17. Moher D, Schulz KF, Altman DG: The CONSORT statement: revised recommendations for improving the quality of reports of parallel-group randomised trials.

    Lancet 2001, 357:1191-1194. PubMed Abstract | Publisher Full Text OpenURL

  18. Zwarenstein M, Treweek S, Gagnier JJ, Altman DG, Tunis S, Haynes B, et al.: Improving the reporting of pragmatic trials: an extension of the CONSORT statement.

    BMJ 2008, 337:a2390. PubMed Abstract | Publisher Full Text | PubMed Central Full Text OpenURL

  19. Sheehan DV, Lecrubier Y, Sheehan KH, Amorim P, Janavs J, Weiller E, et al.: The mini-international neuropsychiatric interview (M.I.N.I.): the development and validation of a structured diagnostic psychiatric interview for DSM-IV and ICD-10.

    J Clin Psychiatry 1998, 59(Suppl 20):22-33. PubMed Abstract OpenURL

  20. Rush AJ, Trivedi MH, Ibrahim HM, Carmody TJ, Arnow B, Klein DN, et al.: The 16-item quick inventory of depressive symptomatology (QIDS), clinician rating (QIDS-C), and self-report (QIDS-SR): a psychometric evaluation in patients with chronic major depression.

    Biol Psychiatry 2003, 54:573-583. PubMed Abstract | Publisher Full Text OpenURL

  21. Rush AJ, Trivedi MH, Wisniewski SR, Stewart JW, Nierenberg AA, Thase ME, et al.: Bupropion-SR, sertraline, or venlafaxine-XR after failure of SSRIs for depression.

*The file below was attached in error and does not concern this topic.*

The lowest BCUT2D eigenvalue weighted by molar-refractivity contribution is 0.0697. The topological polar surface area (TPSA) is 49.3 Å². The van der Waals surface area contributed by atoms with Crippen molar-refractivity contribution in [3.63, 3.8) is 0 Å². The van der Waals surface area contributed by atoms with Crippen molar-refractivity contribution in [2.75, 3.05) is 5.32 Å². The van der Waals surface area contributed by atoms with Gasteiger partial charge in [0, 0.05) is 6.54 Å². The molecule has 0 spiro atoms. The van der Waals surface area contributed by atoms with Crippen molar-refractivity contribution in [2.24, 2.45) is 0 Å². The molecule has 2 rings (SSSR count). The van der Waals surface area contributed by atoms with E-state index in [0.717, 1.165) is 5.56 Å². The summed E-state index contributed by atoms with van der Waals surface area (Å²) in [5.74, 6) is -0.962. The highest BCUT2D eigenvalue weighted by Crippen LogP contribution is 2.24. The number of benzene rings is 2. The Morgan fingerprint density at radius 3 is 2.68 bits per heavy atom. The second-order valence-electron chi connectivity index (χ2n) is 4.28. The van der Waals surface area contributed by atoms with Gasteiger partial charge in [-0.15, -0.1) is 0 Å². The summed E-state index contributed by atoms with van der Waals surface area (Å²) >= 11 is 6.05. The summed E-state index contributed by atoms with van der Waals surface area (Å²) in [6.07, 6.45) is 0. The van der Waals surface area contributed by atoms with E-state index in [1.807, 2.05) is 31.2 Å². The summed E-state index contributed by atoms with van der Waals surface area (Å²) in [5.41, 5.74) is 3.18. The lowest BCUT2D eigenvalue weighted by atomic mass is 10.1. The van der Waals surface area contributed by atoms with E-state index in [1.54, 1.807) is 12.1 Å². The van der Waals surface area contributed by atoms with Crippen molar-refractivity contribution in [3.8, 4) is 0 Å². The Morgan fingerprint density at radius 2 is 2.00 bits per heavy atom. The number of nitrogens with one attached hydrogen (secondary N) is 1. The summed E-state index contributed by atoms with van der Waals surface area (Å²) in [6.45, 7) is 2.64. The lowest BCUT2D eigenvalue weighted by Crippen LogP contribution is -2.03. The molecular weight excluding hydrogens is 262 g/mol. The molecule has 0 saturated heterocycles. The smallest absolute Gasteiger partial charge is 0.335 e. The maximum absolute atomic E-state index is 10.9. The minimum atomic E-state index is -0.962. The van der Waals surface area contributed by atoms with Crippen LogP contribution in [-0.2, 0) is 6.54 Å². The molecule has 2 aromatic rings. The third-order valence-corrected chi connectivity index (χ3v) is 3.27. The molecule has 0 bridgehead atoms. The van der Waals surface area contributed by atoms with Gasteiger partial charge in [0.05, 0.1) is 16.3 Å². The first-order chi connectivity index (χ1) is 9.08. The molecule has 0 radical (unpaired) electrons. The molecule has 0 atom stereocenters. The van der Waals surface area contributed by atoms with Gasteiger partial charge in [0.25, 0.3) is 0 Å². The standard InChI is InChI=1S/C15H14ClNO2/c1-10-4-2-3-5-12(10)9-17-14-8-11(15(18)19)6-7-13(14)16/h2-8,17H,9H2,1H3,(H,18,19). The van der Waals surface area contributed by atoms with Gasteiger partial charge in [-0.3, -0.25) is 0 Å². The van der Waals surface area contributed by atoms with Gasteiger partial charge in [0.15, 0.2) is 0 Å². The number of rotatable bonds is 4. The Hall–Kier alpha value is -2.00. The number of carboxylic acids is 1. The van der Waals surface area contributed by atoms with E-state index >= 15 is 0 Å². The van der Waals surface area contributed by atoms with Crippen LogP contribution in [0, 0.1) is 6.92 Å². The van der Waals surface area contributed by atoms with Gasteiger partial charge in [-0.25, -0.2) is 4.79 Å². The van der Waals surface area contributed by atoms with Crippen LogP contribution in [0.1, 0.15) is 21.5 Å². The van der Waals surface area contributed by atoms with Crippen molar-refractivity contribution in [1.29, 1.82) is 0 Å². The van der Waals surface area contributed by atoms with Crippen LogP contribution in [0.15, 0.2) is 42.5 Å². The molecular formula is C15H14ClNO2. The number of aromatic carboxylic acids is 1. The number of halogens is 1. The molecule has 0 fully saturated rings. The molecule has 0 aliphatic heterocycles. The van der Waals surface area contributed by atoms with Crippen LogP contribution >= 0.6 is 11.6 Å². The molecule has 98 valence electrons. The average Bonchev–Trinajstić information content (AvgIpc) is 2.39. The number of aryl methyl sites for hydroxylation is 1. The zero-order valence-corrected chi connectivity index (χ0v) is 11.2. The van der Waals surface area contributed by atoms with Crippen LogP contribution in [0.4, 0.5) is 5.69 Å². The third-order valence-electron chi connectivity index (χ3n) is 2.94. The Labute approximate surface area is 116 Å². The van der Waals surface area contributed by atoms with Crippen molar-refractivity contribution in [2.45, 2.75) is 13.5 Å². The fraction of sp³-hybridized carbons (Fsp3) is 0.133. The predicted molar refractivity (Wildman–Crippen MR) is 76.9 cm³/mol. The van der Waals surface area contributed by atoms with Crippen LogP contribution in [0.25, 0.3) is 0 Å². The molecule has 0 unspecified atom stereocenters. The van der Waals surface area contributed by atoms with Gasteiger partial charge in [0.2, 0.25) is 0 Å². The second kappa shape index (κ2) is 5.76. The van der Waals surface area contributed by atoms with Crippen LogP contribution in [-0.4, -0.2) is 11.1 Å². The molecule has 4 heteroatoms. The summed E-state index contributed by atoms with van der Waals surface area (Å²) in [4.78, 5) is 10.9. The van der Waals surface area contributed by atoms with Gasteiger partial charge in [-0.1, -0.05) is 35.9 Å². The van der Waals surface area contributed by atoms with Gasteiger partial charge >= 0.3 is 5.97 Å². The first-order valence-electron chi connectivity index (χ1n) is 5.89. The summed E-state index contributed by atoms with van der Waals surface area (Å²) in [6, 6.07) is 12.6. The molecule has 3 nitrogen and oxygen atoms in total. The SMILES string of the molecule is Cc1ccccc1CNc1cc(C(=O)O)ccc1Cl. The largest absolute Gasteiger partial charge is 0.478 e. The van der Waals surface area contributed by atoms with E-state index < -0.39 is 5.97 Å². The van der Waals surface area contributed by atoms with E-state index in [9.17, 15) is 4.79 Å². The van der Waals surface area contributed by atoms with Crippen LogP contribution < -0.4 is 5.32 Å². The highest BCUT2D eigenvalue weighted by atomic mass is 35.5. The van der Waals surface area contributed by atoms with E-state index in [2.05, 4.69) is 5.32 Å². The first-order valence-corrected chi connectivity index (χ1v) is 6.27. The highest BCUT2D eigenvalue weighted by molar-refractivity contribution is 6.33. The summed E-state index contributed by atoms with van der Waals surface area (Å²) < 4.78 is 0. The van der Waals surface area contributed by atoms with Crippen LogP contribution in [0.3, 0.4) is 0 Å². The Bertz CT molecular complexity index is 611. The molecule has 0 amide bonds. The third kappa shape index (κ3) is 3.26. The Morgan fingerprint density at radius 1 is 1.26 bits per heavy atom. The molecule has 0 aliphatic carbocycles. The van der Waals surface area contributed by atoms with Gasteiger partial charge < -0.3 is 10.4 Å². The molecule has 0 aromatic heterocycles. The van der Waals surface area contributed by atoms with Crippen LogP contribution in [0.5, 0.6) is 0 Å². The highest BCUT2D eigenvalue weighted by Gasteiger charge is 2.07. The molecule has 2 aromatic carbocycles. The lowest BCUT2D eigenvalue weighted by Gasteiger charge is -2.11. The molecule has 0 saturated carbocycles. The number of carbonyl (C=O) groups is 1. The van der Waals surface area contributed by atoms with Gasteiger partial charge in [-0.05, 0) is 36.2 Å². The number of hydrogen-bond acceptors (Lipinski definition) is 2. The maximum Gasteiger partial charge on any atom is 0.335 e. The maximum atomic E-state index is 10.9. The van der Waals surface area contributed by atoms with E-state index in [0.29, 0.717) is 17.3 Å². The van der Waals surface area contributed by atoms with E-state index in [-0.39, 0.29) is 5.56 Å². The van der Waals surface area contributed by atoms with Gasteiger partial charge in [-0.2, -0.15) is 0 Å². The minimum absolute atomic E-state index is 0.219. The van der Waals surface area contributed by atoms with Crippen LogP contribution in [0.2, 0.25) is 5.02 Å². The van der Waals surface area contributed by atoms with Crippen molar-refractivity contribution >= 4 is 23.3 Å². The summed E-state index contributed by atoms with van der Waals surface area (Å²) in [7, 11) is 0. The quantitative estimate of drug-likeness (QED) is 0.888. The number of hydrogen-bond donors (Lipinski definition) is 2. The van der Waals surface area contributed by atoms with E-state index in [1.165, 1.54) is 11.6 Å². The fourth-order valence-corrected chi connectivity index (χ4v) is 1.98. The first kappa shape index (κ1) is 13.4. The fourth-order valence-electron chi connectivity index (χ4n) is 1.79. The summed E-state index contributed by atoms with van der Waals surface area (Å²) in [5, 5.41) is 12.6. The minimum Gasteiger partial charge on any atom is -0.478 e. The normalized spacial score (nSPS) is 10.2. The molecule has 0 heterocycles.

N Engl J Med 2006, 354:1231-1242. PubMed Abstract | Publisher Full Text OpenURL

  22. Nitwoski D, Petermann F: Non-suicidal self-injury and comorbid mental disorders: a review.

    Fortschr Neurol Psychiat 2011, 79:9-20. PubMed Abstract | Publisher Full Text OpenURL

  23. de Klerk S, van Noorden MS, van Giezen AE, Spinhoven P, den Hollander-Gijsman ME, Giltay EJ, Speckens AE, Zitman FG: Prevalence and correlates of lifetime deliberate self-harm and suicidal ideation in naturalistic outpatients: the leiden routine outcome monitoring study.

    J Affect Disord 2011, 133(1–2):257-264. PubMed Abstract | Publisher Full Text OpenURL

  24. Mann JJ, Apter A, Bertolote J, et al.: Suicide prevention strategies: a systematic review.

    JAMA 2005, 294:2064-2074. PubMed Abstract | Publisher Full Text OpenURL

  25. Muller-Oerlinghausen B, Berghofer A, Ahrens B: The antisuicidal and mortality-reducing effect of lithium prophylaxis: consequences for guidelines in clinical psychiatry.

    Can J Psychiatry 2003, 48:433-439. PubMed Abstract OpenURL

  26. Sharp C, Green KL, Yaroslavsky I, Venta A, Zanarini MC, Pettit J: The incremental validity of borderline personality disorder relative to major depressive disorder for suicidal ideation and deliberate self-harm in adolescents.

    J Pers Disord 2012, 26(6):927-938. PubMed Abstract | Publisher Full Text OpenURL

Pre-publication history

The pre-publication history for this paper can be accessed here:

http://www.biomedcentral.com/1471-244X/13/212/prepub